Yesterday afternoon, my wife and I went to see the new film Bully, which documents the lives of five chronically bullied teenagers, two of whom committed suicide.
The people around us in the theater reacted viscerally to what they were watching; there were gasps, tears, sounds of anger, and pity. As the movie ended, many in the audience seemed totally depleted. One couple went to hug each other at a corner table of the lobby.
I was shaken, and so was my wife. Standing outside the theater, she told me a story from the eighth grade, when she attended a highly selective school for the gifted in Sarasota, Florida—the kind of place where one imagines bullying would be rare.
But no. There was one boy she remembers in particular who was routinely bullied by his peers. One day the social studies teacher left the classroom and my wife’s classmates started teasing the boy. It started out with just words but as more and more kids participated—a majority of the class, as my wife remembers it—the bullying turned physical.
By the end, the students were throwing books at the boy, who huddled under his desk crying, his head between his knees and arms wrapped around his head. When the teacher returned, the kids instantly returned to their desks. The boy stood up, wiped the tears off his cheeks, and took his own seat.
After class was over, my wife told the teacher what had happened. The teacher’s response: “What do you want me to do about it?”
As we stood outside the theater, my wife told me that she wanted to track down the teacher and tell her to watch Bully. Then, said my wife, that teacher would finally understand what she had done when she turned a blind eye.
The power of Bully lies in the fact that it will elicit such memories in every adult who sees it—memories of being a victim, a witness, and perhaps a perpetrator. It is a very hard film to watch. The filmmakers were embedded in one school long enough to become invisible to their subjects, and as a result they were able to capture scenes of real brutality, made all the more troubling because the perpetrators are children.
For many, it will be even more troubling to witness the indifference and ineffectualness of the adults to whom the bullied kids look for protection and guidance—people like my wife’s social studies teacher.
But there are also adults whose stories will bring you to tears. I was especially moved by the parents of Kelby, a funny, brave, articulate, athletic, charming 16 year old who came out as a lesbian in the small town of Tuttle, Oklahoma. In that case, the ferocious bullying is directed against the entire family, who are shunned by the rest of the community and victimized by teachers and administrators.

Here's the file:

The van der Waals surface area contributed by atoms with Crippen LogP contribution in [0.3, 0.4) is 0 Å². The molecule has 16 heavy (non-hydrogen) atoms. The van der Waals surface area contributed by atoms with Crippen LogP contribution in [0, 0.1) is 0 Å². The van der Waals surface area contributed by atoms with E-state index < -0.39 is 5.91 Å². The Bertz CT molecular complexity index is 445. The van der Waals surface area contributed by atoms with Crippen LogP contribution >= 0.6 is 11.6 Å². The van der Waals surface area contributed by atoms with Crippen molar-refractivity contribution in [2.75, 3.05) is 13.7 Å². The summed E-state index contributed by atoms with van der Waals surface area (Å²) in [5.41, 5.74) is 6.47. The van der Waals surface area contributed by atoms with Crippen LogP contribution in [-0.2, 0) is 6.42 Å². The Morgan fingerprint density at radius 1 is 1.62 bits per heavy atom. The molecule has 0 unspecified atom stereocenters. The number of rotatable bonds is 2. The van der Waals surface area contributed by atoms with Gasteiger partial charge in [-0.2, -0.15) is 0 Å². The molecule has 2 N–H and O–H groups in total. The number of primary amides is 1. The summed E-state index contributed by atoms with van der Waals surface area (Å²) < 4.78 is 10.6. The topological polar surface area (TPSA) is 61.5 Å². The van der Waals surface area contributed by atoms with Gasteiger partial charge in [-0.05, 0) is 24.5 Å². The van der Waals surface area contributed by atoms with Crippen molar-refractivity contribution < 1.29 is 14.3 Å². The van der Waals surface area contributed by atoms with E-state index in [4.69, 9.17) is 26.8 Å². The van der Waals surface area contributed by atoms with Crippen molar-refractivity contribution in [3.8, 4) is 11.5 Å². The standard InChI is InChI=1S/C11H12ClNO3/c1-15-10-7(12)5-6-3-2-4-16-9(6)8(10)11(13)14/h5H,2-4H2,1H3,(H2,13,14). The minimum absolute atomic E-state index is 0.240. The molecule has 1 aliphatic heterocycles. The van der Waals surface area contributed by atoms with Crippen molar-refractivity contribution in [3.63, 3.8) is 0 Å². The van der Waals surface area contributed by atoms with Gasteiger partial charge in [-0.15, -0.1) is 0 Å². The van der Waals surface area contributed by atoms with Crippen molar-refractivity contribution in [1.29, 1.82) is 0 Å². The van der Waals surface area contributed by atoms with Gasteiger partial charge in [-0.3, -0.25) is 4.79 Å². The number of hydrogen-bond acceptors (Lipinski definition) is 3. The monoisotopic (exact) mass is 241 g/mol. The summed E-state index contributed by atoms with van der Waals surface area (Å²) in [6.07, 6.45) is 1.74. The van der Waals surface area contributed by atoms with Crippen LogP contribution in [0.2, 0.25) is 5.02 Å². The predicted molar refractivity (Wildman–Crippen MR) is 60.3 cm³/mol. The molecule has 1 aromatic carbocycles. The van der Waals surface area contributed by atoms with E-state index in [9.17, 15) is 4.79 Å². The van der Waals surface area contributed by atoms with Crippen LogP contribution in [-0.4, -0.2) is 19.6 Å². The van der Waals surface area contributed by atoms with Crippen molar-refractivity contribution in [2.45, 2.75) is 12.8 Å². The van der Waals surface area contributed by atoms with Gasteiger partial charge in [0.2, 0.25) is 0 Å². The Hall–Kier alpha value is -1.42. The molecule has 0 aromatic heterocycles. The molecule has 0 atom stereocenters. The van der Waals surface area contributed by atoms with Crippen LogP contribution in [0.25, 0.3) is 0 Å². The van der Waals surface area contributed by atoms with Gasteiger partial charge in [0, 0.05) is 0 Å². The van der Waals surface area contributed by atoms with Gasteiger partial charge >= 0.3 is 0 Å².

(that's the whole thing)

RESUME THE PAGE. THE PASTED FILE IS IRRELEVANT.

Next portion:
Kelby’s parents openly admit to being just as homophobic as the rest of the town before their daughter came out. But her bravery seems to have utterly transformed the parents and turned them into heroic figures. They don’t see themselves as heroes, of course. They are, in fact, sharply self-critical. But it’s thrilling to watch them grow as people and provide unconditional, outspoken support to their beleaguered daughter.
For parents and educators, this movie is a wake-up call. For bullied kids, the movie will, I hope, be both a comfort and a call to action. It may also awaken the consciences of students who are neither victims nor bullies, but who stand by silently while their classmates are beaten down.
For me, the greatness of the film is encapsulated in one sequence. The filmmakers show home movies of one of their subjects, Alex, shortly after he was born prematurely at 26 weeks. The preemie is tiny, helpless, barely alive. Then the film cuts to Alex as a 12 year old, riding his bike through his neighborhood in Sioux City, Iowa.
In that cut, the film seems to capture an entire life, and the effect is reassuring. We know Alex started out with the deck stacked against him, and he survived. We somehow know he’ll survive the idiots who are now making his life a living hell.
I feel obligated to say that the film is not perfect. There are a lot of stories to tell, perhaps too many, and there are moments when the narrative meanders. Near the end, it slides into the tone of a public service announcement, and occasionally uses music and editing to make scenes artificially inspiring. I would have preferred that it stick to the radical subjectivity of its best moments, which go beyond advocacy filmmaking to reveal something about what it means to be human.
I was also troubled by the facelessness of the bullies—actually faceless, in at least one case when the filmmakers blur out the face of a bully whose parents likely threatened legal action for showing their child at his worst. There is a scene when an assistant principal gives two bullies an ineffectual talking-to, and the complicated looks on the boys’ faces as they are chastised enrich the film. I wish there had been more moments like that one. It would have served the movie’s purpose to humanize the bullies.
But these are quibbles. The overall effect of Bully is staggeringly powerful. It’s a movie that every parent, educator, and kid needs to see.
Bully was funded in part by the Einhorn Family Charitable Trust, which also supports the work of the Greater Good Science Center.